During Anti-Poverty Week (15 – 27 October2023) with this year’s call to end child poverty, St Vincent de Paul Society Victoria (SVDPV) reaffirms its commitment to social justice by spotlighting education as a fundamental human right and a powerful way to transform lives.
Recognising that education is a key driver for breaking the cycle of poverty, the charity’s award-winning strengths-based, and trauma-informed free education programs have demonstrated over the past 15 years that education support is a powerful tool for positive growth and transformative change.
"Education is not just a privilege; it's a right that every child deserves. Our programs, recognised for their excellence, are instrumental in providing children with the skills and confidence needed to overcome the challenges associated with poverty," says St Vincent de Paul Society Victoria Group CEO Dr Jennifer Fitzgerald AM.
This year, our eight education programs across Victoria have doubled their efforts. Comparing the previous financial year with the one before:
- Number of students supported has risen by 93% (6,200+ students)
- Number of hours provided has risen by 115% (10,600+ hours)
"Our waiting lists are indicative of the pressing need for our services,” says Dr Fitzgerald. “We call upon individuals willing or able to make a difference to join us as volunteers, and we commit to providing the necessary training to ensure impactful contributions."
Dr Linette Etheredge, SVDPV Learning Services Manager, emphasises: "Our focus goes beyond just building academic skills. We are committed to building self-confidence, resilience and a growth mindset in all the children and young people who attend our education programs each week. This wholistic and strengths-based approach ensures that every child feels valued and capable of achieving their dreams."
In the context of SVDPV’s programs, trauma-informed principles ensure that children facing disadvantages and adversity receive social, emotional and academic support that considers and addresses the potential effects of trauma on their learning and wellbeing. Empathy, sensitivity and a focus on creating a safe and supportive environment for healing and growth are delivered by highly trained staff and experienced volunteers. In fact, Dr Etheredge believes this is one of the key successes of the program.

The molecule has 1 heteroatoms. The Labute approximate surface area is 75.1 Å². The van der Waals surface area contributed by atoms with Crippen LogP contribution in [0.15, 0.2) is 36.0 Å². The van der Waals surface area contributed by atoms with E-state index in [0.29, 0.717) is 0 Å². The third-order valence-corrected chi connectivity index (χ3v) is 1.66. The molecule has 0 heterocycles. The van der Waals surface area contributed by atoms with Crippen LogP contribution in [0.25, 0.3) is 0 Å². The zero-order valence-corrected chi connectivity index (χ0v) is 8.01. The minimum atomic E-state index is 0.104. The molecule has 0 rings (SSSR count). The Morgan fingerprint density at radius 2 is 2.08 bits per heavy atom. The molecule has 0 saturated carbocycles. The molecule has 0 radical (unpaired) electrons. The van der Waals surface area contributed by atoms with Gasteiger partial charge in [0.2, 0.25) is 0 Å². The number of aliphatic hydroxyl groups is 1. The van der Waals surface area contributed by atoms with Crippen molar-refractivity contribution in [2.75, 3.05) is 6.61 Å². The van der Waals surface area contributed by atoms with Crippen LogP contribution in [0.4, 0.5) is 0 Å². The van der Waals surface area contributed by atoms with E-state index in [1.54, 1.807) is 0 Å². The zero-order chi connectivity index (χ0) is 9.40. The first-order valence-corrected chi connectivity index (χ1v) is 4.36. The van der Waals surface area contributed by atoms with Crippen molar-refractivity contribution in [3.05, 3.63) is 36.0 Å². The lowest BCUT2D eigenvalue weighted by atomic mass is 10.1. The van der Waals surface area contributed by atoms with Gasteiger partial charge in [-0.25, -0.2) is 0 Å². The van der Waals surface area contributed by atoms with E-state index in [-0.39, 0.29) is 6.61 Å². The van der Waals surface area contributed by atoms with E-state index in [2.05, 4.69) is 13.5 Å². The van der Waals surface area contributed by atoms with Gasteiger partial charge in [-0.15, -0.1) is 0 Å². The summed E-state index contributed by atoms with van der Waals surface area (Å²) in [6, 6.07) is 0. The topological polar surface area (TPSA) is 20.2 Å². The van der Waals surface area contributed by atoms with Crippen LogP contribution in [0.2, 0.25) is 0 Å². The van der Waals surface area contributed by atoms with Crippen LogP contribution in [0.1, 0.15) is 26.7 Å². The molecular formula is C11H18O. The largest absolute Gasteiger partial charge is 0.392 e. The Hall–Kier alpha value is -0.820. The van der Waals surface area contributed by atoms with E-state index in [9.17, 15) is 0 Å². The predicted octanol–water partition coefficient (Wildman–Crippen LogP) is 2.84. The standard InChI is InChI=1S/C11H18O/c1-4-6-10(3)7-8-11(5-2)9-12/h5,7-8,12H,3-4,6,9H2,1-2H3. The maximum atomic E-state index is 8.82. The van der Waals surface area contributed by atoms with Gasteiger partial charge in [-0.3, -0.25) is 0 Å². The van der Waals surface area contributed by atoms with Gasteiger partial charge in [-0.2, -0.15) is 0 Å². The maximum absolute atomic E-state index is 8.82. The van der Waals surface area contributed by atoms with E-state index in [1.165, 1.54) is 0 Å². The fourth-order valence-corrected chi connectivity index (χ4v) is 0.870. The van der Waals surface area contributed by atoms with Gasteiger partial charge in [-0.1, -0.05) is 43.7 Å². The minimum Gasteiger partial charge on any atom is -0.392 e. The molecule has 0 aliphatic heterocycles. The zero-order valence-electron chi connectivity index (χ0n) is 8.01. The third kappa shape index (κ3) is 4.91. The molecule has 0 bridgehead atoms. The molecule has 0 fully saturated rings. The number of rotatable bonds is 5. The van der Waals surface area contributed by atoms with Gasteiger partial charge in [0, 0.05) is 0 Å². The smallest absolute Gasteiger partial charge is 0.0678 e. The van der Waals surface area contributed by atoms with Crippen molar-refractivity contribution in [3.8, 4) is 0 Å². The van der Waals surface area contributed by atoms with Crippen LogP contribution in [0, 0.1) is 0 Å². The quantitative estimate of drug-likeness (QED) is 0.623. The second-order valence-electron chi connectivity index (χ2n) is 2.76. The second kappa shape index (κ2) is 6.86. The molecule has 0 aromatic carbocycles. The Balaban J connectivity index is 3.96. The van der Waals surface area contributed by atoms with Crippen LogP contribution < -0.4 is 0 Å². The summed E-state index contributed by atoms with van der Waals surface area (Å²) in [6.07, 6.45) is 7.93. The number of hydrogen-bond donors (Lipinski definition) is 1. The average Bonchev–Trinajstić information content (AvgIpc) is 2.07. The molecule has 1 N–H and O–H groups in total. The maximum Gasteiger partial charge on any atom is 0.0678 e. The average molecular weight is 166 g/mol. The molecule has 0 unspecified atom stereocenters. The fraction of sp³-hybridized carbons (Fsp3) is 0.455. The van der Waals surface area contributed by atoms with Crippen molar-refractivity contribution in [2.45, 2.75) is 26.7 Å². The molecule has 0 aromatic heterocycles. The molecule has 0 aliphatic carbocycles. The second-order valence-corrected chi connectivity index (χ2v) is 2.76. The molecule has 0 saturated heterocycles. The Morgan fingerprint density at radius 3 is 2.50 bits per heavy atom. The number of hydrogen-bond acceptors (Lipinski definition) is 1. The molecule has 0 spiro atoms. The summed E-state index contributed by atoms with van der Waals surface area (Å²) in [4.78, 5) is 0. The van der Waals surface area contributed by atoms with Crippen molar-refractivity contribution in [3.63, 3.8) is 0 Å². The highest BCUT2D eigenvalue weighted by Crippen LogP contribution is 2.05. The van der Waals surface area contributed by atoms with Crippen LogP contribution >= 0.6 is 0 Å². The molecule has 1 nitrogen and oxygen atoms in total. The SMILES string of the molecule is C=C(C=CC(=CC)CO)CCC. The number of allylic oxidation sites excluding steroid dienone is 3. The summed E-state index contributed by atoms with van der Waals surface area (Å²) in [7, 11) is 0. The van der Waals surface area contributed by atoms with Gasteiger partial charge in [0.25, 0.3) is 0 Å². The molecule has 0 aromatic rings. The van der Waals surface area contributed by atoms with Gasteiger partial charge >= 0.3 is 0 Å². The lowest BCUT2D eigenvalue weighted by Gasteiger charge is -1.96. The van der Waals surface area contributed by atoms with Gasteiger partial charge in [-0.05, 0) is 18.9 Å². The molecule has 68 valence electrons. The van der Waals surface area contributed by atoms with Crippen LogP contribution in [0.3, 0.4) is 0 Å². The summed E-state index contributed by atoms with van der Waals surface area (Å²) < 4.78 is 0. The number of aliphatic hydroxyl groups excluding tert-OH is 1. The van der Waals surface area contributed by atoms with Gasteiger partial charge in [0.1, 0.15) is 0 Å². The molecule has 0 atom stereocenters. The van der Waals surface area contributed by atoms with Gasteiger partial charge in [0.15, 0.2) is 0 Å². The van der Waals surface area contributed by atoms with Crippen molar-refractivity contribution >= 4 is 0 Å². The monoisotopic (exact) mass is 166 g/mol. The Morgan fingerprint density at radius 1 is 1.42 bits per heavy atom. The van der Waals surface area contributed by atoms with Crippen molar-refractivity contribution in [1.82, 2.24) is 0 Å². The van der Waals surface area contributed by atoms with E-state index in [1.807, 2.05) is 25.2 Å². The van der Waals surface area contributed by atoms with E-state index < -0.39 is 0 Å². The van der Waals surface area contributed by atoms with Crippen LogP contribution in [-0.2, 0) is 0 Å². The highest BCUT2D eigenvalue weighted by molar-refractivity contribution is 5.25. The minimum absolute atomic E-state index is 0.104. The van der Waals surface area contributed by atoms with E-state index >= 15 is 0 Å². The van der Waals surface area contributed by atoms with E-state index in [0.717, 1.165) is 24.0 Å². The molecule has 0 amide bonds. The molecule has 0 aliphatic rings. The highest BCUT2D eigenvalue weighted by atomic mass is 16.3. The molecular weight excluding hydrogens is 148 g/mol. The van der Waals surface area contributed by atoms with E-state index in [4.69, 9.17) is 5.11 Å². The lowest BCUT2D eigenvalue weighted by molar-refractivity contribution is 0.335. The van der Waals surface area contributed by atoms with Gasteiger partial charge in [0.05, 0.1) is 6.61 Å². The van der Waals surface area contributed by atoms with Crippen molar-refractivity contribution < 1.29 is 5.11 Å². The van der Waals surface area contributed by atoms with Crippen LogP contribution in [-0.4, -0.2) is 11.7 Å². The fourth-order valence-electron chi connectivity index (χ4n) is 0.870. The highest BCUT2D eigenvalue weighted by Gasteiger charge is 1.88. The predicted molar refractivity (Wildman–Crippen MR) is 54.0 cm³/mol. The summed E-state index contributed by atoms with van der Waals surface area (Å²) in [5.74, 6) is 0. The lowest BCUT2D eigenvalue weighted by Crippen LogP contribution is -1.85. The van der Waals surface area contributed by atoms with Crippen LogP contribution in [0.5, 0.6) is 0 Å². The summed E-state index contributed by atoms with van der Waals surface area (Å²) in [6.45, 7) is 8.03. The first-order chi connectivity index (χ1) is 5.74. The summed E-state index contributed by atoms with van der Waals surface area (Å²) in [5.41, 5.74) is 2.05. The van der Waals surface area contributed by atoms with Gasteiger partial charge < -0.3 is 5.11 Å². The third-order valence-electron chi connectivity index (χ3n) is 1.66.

SVDPV and its volunteer members are also actively involved in addressing the financial barriers to education. In addition to education programs, volunteers provide essential support for education costs, ensuring that no child is left behind. This includes assistance with expenses such as laptops, school uniforms, excursions and necessary textbooks.
Dr Fitzgerald adds: "Poverty hurts us all, but together, we can make a difference. Let us unite to lift every child out of poverty and ensure that they have the opportunity to thrive, learn and break free from disadvantage."
More information about volunteering in the SVDPV education program here: Education Equals Opportunity | Vinnies Victoria or to donate please see visit vinnies.org.au/get-involved/donate.
Anti-Poverty Week, occurring from the 15–27 October, champions a collective effort to raise awareness, understand, address and eradicate poverty.
The St Vincent de Paul Society and its wide network of members and volunteers provide practical frontline support, advocacy and friendship for the most vulnerable members of our community. Key services include home visitation; Vinnies Shops; youth programs; soup vans; assistance for asylum seekers and refugees; education and tutoring; and professional accommodation and health services through VincentCare. The St Vincent de Paul Society in Victoria has 11,000+ members and volunteers, and more than 60,000 across Australia. Internationally, the Society operates in 149 countries and more than 950,000 members. To find out more visit www.vinnies.org.au/vic
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